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Trump's consequential Israel speech and its impact in Washington and beyond

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Story highlights

  • Supreme Court set to hear huge case that pits religious liberties against discrimination and gay rights
  • The timing of the Flynn plea deal is key: John King explains why

Washington (CNN)A major White House foreign policy decision, a giant Supreme Court case, what Dems want out of a shutdown deal, and why the timing of the Michael Flynn plea deal matters: It's all a part of the "Inside Politics" forecast, where you get a taste of tomorrow's headlines today.

1) Jerusalem decision has Washington -- and the Middle East -- on edge

    President Donald Trump's busy week ahead includes a major foreign policy decision designed to show solidarity with a key ally, but one that also has Washington and the Middle East on edge.
    The early word is that the President will state publicly that the United States is officially recognizing Jerusalem as the capital of Israel, but is holding off, for now, on moving the US Embassy from Tel Aviv.
    A fair compromise, is how team Trump advocates of such a move characterize it. It allows the President to edge closer to his campaign promise to relocate the embassy but stops short of a move that would anger Palestinians -- and upend years of US policy treating Jerusalem as a so-called "final status" issue to be settled by the Israelis and Palestinians through negotiation.
    The lobbying over the speech and its exact wording will continue up to the moment of delivery. Julie Hirschfeld Davis of The New York Times underscored how complicated -- and consequential -- this moment is.
    "A lot of his pro-Israel and religious conservative supporters wanted to see him [move the embassy]. He's punting on it a second time. And I'm hearing he's getting a lot of pressure to actually say in this speech this is the last waiver he'll sign, this is the last time he'll delay the decision," Davis said.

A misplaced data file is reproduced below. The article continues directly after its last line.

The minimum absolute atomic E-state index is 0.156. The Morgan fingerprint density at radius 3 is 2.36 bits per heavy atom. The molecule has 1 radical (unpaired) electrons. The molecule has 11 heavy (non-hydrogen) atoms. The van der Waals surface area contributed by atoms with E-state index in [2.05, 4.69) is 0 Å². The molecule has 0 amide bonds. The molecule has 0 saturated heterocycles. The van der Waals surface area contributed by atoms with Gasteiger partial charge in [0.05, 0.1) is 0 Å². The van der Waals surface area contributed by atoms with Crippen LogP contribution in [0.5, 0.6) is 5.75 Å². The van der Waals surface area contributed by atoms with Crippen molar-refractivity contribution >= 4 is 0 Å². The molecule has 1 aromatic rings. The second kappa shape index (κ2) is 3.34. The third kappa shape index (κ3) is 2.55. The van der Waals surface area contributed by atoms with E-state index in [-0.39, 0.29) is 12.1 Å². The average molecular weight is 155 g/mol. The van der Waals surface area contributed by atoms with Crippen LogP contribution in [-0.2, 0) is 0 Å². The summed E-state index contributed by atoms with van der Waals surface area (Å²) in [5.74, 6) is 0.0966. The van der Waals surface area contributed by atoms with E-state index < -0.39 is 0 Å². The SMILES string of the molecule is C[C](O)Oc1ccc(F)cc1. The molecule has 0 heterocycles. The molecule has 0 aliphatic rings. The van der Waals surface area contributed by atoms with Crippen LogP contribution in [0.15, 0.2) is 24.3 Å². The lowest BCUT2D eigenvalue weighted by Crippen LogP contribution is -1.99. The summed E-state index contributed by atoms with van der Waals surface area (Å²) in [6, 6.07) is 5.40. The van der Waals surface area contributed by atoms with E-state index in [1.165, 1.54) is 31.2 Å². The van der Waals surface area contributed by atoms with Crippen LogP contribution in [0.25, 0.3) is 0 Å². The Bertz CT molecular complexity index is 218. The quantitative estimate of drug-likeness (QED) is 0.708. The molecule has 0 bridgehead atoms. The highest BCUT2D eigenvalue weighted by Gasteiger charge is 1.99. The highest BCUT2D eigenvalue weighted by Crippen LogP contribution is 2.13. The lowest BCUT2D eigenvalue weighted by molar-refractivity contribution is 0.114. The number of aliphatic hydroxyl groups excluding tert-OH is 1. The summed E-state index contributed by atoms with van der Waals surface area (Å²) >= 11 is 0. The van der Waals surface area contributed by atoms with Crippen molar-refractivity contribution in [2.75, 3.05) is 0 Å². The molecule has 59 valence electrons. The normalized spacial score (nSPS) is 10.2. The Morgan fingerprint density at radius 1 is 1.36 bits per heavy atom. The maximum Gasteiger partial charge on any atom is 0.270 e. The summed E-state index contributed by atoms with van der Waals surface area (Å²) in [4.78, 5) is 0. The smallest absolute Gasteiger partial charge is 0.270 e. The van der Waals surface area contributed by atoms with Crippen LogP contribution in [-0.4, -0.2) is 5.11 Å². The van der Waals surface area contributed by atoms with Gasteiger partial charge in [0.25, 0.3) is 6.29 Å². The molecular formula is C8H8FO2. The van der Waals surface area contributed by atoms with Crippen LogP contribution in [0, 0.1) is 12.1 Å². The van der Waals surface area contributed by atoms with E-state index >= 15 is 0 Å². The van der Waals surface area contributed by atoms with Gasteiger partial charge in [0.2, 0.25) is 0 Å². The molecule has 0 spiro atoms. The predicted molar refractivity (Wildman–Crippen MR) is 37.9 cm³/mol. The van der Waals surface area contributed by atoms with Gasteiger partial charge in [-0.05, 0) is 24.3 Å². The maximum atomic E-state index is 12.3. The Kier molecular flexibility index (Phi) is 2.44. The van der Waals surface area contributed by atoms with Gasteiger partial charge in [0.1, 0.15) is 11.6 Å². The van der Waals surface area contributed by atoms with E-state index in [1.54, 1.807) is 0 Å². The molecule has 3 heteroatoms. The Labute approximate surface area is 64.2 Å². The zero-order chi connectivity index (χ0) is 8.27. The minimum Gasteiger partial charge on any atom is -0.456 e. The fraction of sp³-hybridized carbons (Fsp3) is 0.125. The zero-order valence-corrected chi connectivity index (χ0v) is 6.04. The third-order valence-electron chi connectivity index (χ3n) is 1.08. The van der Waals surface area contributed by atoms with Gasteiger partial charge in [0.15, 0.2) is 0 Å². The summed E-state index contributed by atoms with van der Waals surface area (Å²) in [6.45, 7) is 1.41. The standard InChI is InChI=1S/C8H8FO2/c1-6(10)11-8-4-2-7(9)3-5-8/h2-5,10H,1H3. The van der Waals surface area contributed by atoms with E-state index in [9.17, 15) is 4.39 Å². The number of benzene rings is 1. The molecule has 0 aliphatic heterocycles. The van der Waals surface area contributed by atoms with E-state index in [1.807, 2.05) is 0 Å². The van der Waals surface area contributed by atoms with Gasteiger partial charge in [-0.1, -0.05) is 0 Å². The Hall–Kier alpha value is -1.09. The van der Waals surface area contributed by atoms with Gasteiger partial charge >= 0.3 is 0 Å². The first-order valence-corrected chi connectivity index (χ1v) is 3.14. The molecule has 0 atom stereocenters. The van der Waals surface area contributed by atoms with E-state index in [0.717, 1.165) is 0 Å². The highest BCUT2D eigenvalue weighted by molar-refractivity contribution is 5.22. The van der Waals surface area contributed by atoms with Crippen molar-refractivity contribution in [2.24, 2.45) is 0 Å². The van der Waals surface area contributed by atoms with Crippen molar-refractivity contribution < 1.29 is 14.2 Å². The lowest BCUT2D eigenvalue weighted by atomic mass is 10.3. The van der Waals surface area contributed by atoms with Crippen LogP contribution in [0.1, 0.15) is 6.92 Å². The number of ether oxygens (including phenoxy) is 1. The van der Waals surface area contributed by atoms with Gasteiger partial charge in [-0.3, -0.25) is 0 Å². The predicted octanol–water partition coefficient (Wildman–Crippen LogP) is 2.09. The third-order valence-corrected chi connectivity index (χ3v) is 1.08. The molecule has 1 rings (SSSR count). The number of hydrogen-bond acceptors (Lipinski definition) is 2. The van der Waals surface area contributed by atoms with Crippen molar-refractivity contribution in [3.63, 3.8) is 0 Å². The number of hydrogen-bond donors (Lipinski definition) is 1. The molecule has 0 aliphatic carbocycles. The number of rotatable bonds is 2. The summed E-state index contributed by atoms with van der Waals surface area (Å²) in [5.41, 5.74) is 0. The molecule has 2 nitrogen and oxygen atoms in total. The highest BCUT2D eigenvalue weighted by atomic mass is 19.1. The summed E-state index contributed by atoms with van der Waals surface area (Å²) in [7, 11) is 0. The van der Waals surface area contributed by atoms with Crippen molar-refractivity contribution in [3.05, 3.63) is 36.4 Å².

"It's not clear that they've actually laid the groundwork in the Arab world or in the Middle East at all for this kind of a speech, which is going to be a very significant statement. There's a possibility, too, that it could actually violate some UN Security Council resolutions that do not recognize the sovereignty of Israel."

    2) Wedding cake case makes it to the Supreme Court -- gay rights v. religious liberty?

    On the official Supreme Court docket, it is Masterpiece Cake Shop Ltd., v. Colorado Civil Rights Commission. In shorthand, it's the wedding cake case.
    And the outcome will set a major precedent in finding the dividing line between religious liberty and discrimination. At issue: a baker who refused to make a wedding cake for a gay couple on the grounds that it violated his religious convictions.
    It's one of the major issues facing the high court in the current term, and Julie Pace of The Associated Press noted it is also a legal ruling that will shape an often contentious political debate.
    "The couple is really worried that this will open up the door to a wide range of discrimination from businesses against same-sex couples," Pace said. "The baker argues that he's an artist and he shouldn't be compelled to make a cake that violates his religious views ... There's a lot of interest from both sides here; [it's] a big argument to watch this week."

    3) Decision time: Spending debates will force strategy decisions by Democrats